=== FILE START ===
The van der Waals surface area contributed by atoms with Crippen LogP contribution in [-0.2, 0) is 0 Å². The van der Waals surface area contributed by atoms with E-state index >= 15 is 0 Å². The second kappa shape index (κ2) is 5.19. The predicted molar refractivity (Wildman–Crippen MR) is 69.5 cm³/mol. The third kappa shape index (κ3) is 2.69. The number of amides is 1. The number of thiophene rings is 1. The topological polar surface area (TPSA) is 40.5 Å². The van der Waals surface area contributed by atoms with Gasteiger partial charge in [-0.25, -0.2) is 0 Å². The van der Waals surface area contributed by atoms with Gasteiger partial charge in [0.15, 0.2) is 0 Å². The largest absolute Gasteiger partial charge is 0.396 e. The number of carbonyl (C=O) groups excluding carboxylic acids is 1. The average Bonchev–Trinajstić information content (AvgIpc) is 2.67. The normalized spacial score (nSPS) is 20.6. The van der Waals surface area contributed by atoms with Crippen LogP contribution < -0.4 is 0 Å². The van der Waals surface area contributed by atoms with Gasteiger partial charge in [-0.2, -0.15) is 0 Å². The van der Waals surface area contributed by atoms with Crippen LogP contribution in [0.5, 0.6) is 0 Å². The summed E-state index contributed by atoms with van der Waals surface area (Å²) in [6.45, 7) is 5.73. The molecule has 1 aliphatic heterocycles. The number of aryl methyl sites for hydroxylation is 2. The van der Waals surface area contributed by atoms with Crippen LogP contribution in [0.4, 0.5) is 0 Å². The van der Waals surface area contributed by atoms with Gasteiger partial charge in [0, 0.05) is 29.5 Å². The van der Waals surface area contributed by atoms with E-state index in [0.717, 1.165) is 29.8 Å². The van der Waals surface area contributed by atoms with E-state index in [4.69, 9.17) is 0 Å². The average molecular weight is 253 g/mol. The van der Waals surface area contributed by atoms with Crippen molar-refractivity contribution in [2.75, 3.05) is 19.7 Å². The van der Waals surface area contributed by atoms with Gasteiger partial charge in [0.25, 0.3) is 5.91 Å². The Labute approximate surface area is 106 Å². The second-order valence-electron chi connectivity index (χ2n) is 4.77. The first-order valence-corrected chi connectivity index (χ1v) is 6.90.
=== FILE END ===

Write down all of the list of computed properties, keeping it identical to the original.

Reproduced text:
The van der Waals surface area contributed by atoms with Crippen LogP contribution in [-0.2, 0) is 0 Å². The van der Waals surface area contributed by atoms with E-state index >= 15 is 0 Å². The second kappa shape index (κ2) is 5.19. The predicted molar refractivity (Wildman–Crippen MR) is 69.5 cm³/mol. The third kappa shape index (κ3) is 2.69. The number of amides is 1. The number of thiophene rings is 1. The topological polar surface area (TPSA) is 40.5 Å². The van der Waals surface area contributed by atoms with Gasteiger partial charge in [-0.25, -0.2) is 0 Å². The van der Waals surface area contributed by atoms with Gasteiger partial charge in [0.15, 0.2) is 0 Å². The largest absolute Gasteiger partial charge is 0.396 e. The number of carbonyl (C=O) groups excluding carboxylic acids is 1. The average Bonchev–Trinajstić information content (AvgIpc) is 2.67. The normalized spacial score (nSPS) is 20.6. The van der Waals surface area contributed by atoms with Crippen LogP contribution < -0.4 is 0 Å². The van der Waals surface area contributed by atoms with Gasteiger partial charge in [-0.2, -0.15) is 0 Å². The van der Waals surface area contributed by atoms with Crippen LogP contribution in [0.5, 0.6) is 0 Å². The summed E-state index contributed by atoms with van der Waals surface area (Å²) in [6.45, 7) is 5.73. The molecule has 1 aliphatic heterocycles. The number of aryl methyl sites for hydroxylation is 2. The van der Waals surface area contributed by atoms with Crippen LogP contribution in [0.4, 0.5) is 0 Å². The van der Waals surface area contributed by atoms with Gasteiger partial charge in [0, 0.05) is 29.5 Å². The van der Waals surface area contributed by atoms with E-state index in [0.717, 1.165) is 29.8 Å². The van der Waals surface area contributed by atoms with E-state index in [4.69, 9.17) is 0 Å². The average molecular weight is 253 g/mol. The van der Waals surface area contributed by atoms with Crippen molar-refractivity contribution in [2.75, 3.05) is 19.7 Å². The van der Waals surface area contributed by atoms with Gasteiger partial charge in [0.25, 0.3) is 5.91 Å². The Labute approximate surface area is 106 Å². The second-order valence-electron chi connectivity index (χ2n) is 4.77. The first-order valence-corrected chi connectivity index (χ1v) is 6.90.